26 December 2018

According to the Indonesian National Disaster Management Agency (BNPB) as of 25 December, 14:00 hrs, a total of 16,082 people have now been displaced in the five districts affected by the tsunami – Pandeglang and Serang in Banten Province, and Lampung Selatan, Tanggamus, and Pesawaran in Lampung Province. There are now 429 deaths; 1,485 persons injured; and 154 persons missing. Damages include 882 houses, 73 hotels and villas, 60 culinary stalls, 434 boats, and around 65 vehicles.

Doctors Without Borders (MSF) has mobilised three teams: one team is currently supporting the Carita Health Center; and the second team is supporting the Labuan Health Center. In both centres, MSF is augmenting the health personnel attending to the injured. There is a third team, which is mobile, visiting the various communities to treat injured patients who could not go to the hospitals/health centres. Case management being done by the MSF teams is ongoing, with severe cases being referred to hospitals.

  • In Labuan, the MSF medical team stationed in the health centre to support the delivery of medical service to outpatients. To-date, the Labuan Health Center admitted 74 wounded and discharged 66 patients. A total of 8 patients have been referred to the hospital, and 9 bodies have been received. There are still many people currently visiting the centre to seek treatment despite power cuts in the area.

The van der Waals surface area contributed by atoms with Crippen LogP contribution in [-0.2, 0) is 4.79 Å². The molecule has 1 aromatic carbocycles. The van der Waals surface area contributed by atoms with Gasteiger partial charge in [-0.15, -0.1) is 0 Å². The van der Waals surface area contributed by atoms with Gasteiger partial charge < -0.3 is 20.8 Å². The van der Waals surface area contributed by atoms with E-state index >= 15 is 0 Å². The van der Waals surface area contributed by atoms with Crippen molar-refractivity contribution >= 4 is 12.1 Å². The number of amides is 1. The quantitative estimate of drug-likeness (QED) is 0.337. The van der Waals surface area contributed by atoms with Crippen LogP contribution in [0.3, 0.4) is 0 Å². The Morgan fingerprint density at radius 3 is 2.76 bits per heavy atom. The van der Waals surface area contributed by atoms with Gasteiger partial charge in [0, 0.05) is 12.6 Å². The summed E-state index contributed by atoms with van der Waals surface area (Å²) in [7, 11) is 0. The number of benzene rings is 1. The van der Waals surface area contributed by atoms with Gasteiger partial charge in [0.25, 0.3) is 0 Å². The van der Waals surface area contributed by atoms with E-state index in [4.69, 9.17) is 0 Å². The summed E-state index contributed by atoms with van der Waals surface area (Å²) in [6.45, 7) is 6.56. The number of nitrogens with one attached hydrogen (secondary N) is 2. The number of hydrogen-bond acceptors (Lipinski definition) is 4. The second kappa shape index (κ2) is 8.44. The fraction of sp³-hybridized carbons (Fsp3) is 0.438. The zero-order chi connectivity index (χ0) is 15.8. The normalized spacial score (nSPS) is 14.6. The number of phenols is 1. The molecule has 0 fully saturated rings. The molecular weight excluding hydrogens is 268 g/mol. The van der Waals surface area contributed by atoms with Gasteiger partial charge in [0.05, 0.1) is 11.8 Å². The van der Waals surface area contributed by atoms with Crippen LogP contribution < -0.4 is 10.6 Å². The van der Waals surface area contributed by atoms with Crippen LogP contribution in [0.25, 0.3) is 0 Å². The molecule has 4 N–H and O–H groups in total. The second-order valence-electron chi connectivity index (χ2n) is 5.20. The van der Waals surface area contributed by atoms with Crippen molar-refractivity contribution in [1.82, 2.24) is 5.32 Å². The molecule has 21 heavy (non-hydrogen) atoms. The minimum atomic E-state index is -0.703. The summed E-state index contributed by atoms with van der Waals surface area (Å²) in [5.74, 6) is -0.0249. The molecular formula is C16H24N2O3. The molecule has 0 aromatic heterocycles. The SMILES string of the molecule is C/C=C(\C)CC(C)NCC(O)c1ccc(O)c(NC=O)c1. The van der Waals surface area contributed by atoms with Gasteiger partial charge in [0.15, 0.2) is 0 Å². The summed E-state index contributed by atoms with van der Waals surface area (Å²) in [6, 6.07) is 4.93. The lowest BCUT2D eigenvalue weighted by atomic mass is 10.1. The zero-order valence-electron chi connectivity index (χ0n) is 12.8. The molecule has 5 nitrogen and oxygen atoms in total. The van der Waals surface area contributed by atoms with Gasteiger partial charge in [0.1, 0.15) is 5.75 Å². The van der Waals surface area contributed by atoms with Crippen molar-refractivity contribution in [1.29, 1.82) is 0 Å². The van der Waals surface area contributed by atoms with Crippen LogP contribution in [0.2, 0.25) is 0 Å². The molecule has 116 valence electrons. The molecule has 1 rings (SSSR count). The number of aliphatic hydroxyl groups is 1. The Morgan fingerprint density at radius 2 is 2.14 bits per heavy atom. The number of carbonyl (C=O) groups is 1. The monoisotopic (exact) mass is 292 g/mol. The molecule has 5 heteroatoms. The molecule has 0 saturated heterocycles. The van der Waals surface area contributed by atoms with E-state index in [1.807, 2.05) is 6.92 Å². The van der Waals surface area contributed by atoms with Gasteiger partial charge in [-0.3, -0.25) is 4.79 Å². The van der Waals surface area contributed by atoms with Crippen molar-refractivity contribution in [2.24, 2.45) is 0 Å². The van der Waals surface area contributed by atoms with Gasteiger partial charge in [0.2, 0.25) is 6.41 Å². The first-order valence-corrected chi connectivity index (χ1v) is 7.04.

• Due to flooding caused by heavy rains the MSF team was unable to reach the Carita Health Centre on 26 December. Medical coordination with the health centre staff is being conducted via phone calls. As of 25 December, the Carita Health Center admitted 99 injured patients who were immediately released after treatment. The centre has also received 65 bodies.

“Aside from supporting the health centres, MSF has been conducting a mobile clinic from the third day after the tsunami hit the area. We visited the survivors who have evacuated to higher ground by foot. Some of them have been injured as they were either trying to escape the rising water or as they were hit by rubble. We saw many injured people in the remote communities who have not received any treatment. So, we cleaned and dressed their wounds. Afterwards, we will conduct follow-up visits to check on their condition and make sure that they heal properly,” said Dina Afriyanti, an MSF midwife.

Sulaiman Warawu, the MSF Health Promoter, emphasised, “As MSF has been here in Banten since early this year for the adolescent health project, this area feels like home. So, we have committed to support the health centres and the people affected. We will continue conducting the mobile clinic and will also do follow-ups to ensure the full recovery of the patients.”

Find out more about MSF's work in Indonesia